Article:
• who is responsible for the solution
  • how you wish to travel to that solution
  • when you wish to arrive at the solution
  • what tools will help you arrive at the solution
  • which paths to that solution are you using

Those are not easy questions to answer. But you will need to answer them, and the answers will change overtime.

Knowing where the solution is will help you in evaluating off the shelf vs. cobbled together vs. in house solutions. Do you pay for an SQL Server licence, use MySQL, or write a dedicated persistence library? If your solution exists in the high availability category then it makes more sense to use SQL Server, or MySQL. It is doubtful you could write something more available. If you are in the embedded space then it might pay to role your own, as you can tailor exactly what you need. Without knowing where the solution is, you will make the mistake of putting go kart wheels on a rocket car, or building a lead balloon.

A solution is really only ever as good as its reason for existence. It might be well crafted, and a dream to install, but if its utility is once a year to replace a 10 second task it isn't very valuable. Knowing why the solution is needed will help you focus on making something beneficial. Without knowing you can only be useful by accident.

Responsibilities. Who decides when you work? How long you work? When you will work? Can you be called for support during your lunch break? Who makes the call about spending money? Who decides what the development process is? Who will arbitrate when a disagreement occurs? Right now she is your friend, but when you are discussing work, who is she, and who are you? Make sure the responsibilities are clear, you don't want to lead her on, but you also want her to know what you a reliable for. Also be clear about Who you will be expected to be. Are you comfortable acting as a manager? It is a different set of skills to developing software.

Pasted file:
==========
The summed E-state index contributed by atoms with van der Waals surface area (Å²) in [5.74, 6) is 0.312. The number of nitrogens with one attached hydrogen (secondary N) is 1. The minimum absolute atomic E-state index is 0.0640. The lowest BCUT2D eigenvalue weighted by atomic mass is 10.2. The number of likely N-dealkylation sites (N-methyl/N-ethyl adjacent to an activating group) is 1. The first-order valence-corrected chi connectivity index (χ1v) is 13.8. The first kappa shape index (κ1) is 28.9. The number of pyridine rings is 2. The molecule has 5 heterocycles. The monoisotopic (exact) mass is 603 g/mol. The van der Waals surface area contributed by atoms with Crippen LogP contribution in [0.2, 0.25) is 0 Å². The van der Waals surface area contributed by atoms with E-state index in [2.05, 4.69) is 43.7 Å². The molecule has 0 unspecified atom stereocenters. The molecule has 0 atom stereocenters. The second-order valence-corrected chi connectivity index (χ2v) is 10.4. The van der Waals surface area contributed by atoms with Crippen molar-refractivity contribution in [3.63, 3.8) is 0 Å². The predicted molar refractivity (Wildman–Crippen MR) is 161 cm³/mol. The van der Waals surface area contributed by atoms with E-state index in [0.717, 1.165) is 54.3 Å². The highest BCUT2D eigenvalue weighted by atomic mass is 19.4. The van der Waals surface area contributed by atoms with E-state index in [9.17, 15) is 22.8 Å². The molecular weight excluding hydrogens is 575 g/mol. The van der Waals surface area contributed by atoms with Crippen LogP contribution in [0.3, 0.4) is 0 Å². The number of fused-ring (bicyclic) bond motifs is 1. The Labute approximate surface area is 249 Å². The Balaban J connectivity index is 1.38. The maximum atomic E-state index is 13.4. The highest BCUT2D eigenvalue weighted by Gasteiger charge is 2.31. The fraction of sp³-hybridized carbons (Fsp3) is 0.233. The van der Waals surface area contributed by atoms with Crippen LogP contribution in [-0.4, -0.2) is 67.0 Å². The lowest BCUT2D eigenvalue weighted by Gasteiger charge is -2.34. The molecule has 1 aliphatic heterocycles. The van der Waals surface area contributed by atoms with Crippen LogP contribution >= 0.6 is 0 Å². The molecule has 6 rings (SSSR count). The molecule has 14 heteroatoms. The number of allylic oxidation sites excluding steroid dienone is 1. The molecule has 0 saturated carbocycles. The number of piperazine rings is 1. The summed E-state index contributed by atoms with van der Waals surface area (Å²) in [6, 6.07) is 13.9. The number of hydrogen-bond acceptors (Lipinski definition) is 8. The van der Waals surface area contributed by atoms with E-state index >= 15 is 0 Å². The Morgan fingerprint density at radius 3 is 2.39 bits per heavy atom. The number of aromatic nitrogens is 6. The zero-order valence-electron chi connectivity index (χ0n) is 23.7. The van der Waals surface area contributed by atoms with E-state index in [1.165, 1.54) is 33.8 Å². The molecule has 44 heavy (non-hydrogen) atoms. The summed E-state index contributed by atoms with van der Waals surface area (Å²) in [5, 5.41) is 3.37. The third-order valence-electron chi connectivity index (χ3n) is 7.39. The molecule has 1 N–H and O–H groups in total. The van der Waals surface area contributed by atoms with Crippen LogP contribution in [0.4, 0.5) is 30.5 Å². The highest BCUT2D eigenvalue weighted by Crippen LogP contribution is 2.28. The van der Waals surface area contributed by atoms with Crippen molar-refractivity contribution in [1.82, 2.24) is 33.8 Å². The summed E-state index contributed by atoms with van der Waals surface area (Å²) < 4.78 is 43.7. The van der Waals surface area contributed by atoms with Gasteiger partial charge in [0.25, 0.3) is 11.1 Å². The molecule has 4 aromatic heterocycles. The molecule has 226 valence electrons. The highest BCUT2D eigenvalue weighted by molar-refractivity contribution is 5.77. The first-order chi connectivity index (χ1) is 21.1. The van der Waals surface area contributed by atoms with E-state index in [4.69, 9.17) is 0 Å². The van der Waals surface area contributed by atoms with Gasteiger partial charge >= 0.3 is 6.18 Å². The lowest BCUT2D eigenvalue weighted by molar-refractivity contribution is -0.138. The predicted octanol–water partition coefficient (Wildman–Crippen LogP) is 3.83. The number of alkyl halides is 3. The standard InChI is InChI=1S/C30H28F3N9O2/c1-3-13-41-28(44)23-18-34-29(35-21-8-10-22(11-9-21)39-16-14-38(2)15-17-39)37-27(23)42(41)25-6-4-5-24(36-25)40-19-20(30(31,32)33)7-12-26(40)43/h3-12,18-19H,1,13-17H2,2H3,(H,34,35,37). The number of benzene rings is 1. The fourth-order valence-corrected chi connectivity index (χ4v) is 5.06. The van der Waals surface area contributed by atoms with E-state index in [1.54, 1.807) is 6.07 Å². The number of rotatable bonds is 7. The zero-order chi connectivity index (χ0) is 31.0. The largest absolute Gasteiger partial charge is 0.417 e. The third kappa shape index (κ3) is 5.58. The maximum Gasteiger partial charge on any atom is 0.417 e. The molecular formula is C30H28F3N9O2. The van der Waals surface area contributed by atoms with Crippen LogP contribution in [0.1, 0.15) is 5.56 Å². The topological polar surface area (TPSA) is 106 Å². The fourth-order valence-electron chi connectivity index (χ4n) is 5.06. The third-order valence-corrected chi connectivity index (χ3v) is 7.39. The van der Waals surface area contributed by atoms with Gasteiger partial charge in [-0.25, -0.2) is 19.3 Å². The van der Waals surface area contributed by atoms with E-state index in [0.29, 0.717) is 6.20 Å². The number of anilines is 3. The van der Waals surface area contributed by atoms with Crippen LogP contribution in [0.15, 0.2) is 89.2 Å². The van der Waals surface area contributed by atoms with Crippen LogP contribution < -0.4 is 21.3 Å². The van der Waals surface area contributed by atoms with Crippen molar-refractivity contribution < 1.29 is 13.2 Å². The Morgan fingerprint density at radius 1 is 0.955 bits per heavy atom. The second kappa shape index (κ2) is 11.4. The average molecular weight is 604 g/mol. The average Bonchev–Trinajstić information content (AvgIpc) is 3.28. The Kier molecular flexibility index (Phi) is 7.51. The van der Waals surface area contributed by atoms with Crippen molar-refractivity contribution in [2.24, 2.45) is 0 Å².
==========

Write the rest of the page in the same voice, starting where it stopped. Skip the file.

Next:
How are you going to work on this? Are you going to following TDD, BDD, some other design process? How are you going to allow parallel work? (Even by yourself chances are you will be asked to change focus, how are you handling the not yet production ready branch?) How are you tracking bugs, features, tasks? How are you demonstrating work achieved? How are you maintaining the operational system? How are you going to handle a bad deployment? When you answer how, you need to be aware of what you value, because how could be to write quick, dirty code. If you value good clean code, this is a sure-fire way to become dissatisfied, and will lead to you hating the code. Save yourself the trouble, hold yourself to what you value.